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Reconstructing Duccio by Lesley Kerman

Various dates


Entry included with Cathedral visitor ticket or pass

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Reconstructing Duccio by Lesley Kerman
Tuesday 19 March - Saturday 20 April

In the Lady Chapel

Duccio di Buoninsegna is a Sienese painter from the 13th century, overlooked as a Renaissance pioneer because Vasari failed to include this work in his ‘Lives of the Artists’. Vasari who was from Florence went to Siena specially to see the painting but couldn’t find it. He was therefore able to hail Giotto, also from Florence, as the sole great Innovator of the Renaissance.

The other reason for Duccio’s relative neglect is that his greatest work was dismantled in the eighteenth century. His Maesta´(Majesty in English) dates from ten years before the foundation stone of the Lady Chapel was installed at Ely Cathedral.

In just over two years the artist had delivered the largest and most complex altarpiece probably ever produced in Italy: up to eighty separate painted panels - on the front Mary and various Saints, and on the reverse 26 scenes of the Passion, designed to sit right in front of the clergy stalls, for their contemplation and inspiration. Duccio’s creation was so prized by the city that when on 9 June 1311, the five metre high art work was transferred to Siena’s magnificent duomo, the shops were all closed and the citizens followed through the streets in solemn procession.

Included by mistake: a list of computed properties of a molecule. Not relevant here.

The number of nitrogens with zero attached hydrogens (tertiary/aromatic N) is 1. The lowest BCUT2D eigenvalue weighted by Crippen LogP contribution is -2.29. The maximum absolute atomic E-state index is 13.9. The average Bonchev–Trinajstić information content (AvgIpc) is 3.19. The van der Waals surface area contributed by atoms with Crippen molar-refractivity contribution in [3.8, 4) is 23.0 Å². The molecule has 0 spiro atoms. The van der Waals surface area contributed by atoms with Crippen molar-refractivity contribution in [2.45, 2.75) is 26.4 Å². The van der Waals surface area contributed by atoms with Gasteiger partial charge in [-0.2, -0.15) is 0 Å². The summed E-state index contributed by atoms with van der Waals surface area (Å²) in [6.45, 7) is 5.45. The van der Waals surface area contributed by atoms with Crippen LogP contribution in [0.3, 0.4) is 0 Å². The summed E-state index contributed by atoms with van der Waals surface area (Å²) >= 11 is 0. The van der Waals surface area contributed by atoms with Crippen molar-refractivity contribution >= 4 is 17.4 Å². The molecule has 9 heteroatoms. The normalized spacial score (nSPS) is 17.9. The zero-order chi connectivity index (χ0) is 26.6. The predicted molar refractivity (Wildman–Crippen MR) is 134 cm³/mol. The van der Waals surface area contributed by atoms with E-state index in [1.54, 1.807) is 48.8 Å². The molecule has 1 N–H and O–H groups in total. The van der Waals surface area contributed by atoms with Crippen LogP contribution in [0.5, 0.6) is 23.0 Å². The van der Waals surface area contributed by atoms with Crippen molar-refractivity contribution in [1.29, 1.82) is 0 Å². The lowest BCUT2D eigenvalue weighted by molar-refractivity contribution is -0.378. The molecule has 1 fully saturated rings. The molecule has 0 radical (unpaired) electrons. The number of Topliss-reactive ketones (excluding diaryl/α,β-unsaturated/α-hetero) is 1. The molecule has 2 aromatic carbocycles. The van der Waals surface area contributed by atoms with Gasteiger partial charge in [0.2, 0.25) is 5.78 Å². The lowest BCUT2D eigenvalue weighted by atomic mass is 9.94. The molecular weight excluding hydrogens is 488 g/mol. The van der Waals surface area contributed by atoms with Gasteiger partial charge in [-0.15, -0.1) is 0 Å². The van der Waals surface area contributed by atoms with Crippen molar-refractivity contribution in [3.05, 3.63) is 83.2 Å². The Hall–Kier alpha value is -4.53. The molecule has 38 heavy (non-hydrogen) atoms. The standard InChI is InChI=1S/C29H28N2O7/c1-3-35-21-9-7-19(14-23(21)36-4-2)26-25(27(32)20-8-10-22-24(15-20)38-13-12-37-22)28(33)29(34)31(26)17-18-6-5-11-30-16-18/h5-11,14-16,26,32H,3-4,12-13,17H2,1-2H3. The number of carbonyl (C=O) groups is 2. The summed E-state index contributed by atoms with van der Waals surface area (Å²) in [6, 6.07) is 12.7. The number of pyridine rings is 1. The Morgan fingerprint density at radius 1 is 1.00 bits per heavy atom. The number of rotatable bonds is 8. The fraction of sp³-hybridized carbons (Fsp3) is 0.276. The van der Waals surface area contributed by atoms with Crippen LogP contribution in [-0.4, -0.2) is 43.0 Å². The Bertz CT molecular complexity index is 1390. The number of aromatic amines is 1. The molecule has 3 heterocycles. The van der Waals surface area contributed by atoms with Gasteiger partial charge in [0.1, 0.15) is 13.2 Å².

Two centuries later the altarpiece was removed from the high altar in 1771 as it was decided to separate the two faces of the work and it was sliced in half like a piece of french toast. A partial restoration was undertaken in 1956 and while most of what is left now lives in the Cathedral Museum in Siena, several pieces fund their way to Museum’s around the world, including three in the National Gallery London.

The work in the Lady Chapel is a reconstruction of the passion scenes from the Maesta´by Devon artist and historian Lesley Kerman. In 2016 she embarked on a full scale reconstruction by these 26 panels, starting with Christ’s entry into Jerusalem on Palm Sunday, and running through to the Resurrection and beyond, and we are delighted to be displaying the work here in Ely Cathedral.

Entry included with Cathedral visitor ticket or pass.
Please check for any planned changes to opening hours before your visit.